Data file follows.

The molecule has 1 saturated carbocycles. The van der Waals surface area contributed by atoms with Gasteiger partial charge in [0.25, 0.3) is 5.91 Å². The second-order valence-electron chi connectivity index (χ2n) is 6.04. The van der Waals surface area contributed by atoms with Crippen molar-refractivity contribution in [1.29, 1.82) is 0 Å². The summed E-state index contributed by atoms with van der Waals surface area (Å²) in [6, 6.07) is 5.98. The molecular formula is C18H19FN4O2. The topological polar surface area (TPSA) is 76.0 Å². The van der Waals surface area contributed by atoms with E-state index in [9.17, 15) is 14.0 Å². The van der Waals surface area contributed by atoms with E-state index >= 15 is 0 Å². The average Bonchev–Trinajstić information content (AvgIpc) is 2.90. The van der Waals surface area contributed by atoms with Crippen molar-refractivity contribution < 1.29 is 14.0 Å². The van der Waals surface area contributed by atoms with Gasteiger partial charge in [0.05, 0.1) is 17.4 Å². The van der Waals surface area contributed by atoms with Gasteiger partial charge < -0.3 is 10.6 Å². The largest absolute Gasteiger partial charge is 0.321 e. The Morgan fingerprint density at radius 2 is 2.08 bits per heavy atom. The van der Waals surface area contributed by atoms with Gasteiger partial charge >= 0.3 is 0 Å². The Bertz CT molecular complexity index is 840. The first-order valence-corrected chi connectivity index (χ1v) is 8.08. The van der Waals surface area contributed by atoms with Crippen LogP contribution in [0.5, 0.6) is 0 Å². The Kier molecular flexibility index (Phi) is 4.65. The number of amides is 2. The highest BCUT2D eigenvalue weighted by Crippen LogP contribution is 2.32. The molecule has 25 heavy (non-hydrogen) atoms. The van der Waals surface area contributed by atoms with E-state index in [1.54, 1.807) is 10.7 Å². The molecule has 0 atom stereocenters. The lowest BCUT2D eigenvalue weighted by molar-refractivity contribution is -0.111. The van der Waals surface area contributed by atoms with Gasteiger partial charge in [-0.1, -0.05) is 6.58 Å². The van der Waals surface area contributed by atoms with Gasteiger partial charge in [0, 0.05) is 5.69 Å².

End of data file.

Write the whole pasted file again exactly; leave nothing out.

The molecule has 1 saturated carbocycles. The van der Waals surface area contributed by atoms with Gasteiger partial charge in [0.25, 0.3) is 5.91 Å². The second-order valence-electron chi connectivity index (χ2n) is 6.04. The van der Waals surface area contributed by atoms with Crippen molar-refractivity contribution in [1.29, 1.82) is 0 Å². The summed E-state index contributed by atoms with van der Waals surface area (Å²) in [6, 6.07) is 5.98. The molecular formula is C18H19FN4O2. The topological polar surface area (TPSA) is 76.0 Å². The van der Waals surface area contributed by atoms with E-state index in [9.17, 15) is 14.0 Å². The van der Waals surface area contributed by atoms with E-state index >= 15 is 0 Å². The average Bonchev–Trinajstić information content (AvgIpc) is 2.90. The van der Waals surface area contributed by atoms with Crippen molar-refractivity contribution < 1.29 is 14.0 Å². The van der Waals surface area contributed by atoms with Gasteiger partial charge in [0.05, 0.1) is 17.4 Å². The van der Waals surface area contributed by atoms with Gasteiger partial charge < -0.3 is 10.6 Å². The largest absolute Gasteiger partial charge is 0.321 e. The Morgan fingerprint density at radius 2 is 2.08 bits per heavy atom. The van der Waals surface area contributed by atoms with Gasteiger partial charge >= 0.3 is 0 Å². The Bertz CT molecular complexity index is 840. The first-order valence-corrected chi connectivity index (χ1v) is 8.08. The van der Waals surface area contributed by atoms with Crippen LogP contribution in [0.5, 0.6) is 0 Å². The Kier molecular flexibility index (Phi) is 4.65. The number of amides is 2. The highest BCUT2D eigenvalue weighted by Crippen LogP contribution is 2.32. The molecule has 25 heavy (non-hydrogen) atoms. The van der Waals surface area contributed by atoms with E-state index in [1.54, 1.807) is 10.7 Å². The molecule has 0 atom stereocenters. The lowest BCUT2D eigenvalue weighted by molar-refractivity contribution is -0.111. The van der Waals surface area contributed by atoms with Gasteiger partial charge in [-0.1, -0.05) is 6.58 Å². The van der Waals surface area contributed by atoms with Gasteiger partial charge in [0, 0.05) is 5.69 Å².